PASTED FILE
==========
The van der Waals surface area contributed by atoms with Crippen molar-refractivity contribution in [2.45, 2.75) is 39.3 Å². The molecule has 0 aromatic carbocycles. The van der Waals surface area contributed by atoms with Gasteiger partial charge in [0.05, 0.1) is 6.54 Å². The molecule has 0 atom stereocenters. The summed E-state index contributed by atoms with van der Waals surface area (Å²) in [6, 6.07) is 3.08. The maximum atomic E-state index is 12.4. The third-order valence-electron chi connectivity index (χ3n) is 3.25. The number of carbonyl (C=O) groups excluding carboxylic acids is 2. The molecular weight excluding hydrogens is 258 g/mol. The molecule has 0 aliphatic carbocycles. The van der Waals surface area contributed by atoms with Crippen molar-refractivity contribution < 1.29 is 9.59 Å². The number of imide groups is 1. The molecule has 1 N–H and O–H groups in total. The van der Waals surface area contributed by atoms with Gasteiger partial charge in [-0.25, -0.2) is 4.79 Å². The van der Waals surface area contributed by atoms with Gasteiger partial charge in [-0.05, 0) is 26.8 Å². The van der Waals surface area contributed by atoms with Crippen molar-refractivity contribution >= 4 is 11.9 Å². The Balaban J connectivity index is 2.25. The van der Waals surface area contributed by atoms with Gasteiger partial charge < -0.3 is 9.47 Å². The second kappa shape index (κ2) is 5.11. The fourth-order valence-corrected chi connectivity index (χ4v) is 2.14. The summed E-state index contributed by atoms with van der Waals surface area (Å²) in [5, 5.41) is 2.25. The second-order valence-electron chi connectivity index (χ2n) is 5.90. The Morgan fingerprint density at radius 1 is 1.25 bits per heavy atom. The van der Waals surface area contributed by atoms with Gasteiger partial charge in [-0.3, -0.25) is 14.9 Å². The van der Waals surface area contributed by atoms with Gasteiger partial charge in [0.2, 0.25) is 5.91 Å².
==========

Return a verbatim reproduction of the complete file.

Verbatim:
The van der Waals surface area contributed by atoms with Crippen molar-refractivity contribution in [2.45, 2.75) is 39.3 Å². The molecule has 0 aromatic carbocycles. The van der Waals surface area contributed by atoms with Gasteiger partial charge in [0.05, 0.1) is 6.54 Å². The molecule has 0 atom stereocenters. The summed E-state index contributed by atoms with van der Waals surface area (Å²) in [6, 6.07) is 3.08. The maximum atomic E-state index is 12.4. The third-order valence-electron chi connectivity index (χ3n) is 3.25. The number of carbonyl (C=O) groups excluding carboxylic acids is 2. The molecular weight excluding hydrogens is 258 g/mol. The molecule has 0 aliphatic carbocycles. The van der Waals surface area contributed by atoms with Crippen molar-refractivity contribution < 1.29 is 9.59 Å². The number of imide groups is 1. The molecule has 1 N–H and O–H groups in total. The van der Waals surface area contributed by atoms with Gasteiger partial charge in [-0.25, -0.2) is 4.79 Å². The van der Waals surface area contributed by atoms with Gasteiger partial charge in [-0.05, 0) is 26.8 Å². The van der Waals surface area contributed by atoms with Crippen molar-refractivity contribution >= 4 is 11.9 Å². The Balaban J connectivity index is 2.25. The van der Waals surface area contributed by atoms with Gasteiger partial charge < -0.3 is 9.47 Å². The second kappa shape index (κ2) is 5.11. The fourth-order valence-corrected chi connectivity index (χ4v) is 2.14. The summed E-state index contributed by atoms with van der Waals surface area (Å²) in [5, 5.41) is 2.25. The second-order valence-electron chi connectivity index (χ2n) is 5.90. The Morgan fingerprint density at radius 1 is 1.25 bits per heavy atom. The van der Waals surface area contributed by atoms with Gasteiger partial charge in [-0.3, -0.25) is 14.9 Å². The van der Waals surface area contributed by atoms with Gasteiger partial charge in [0.2, 0.25) is 5.91 Å².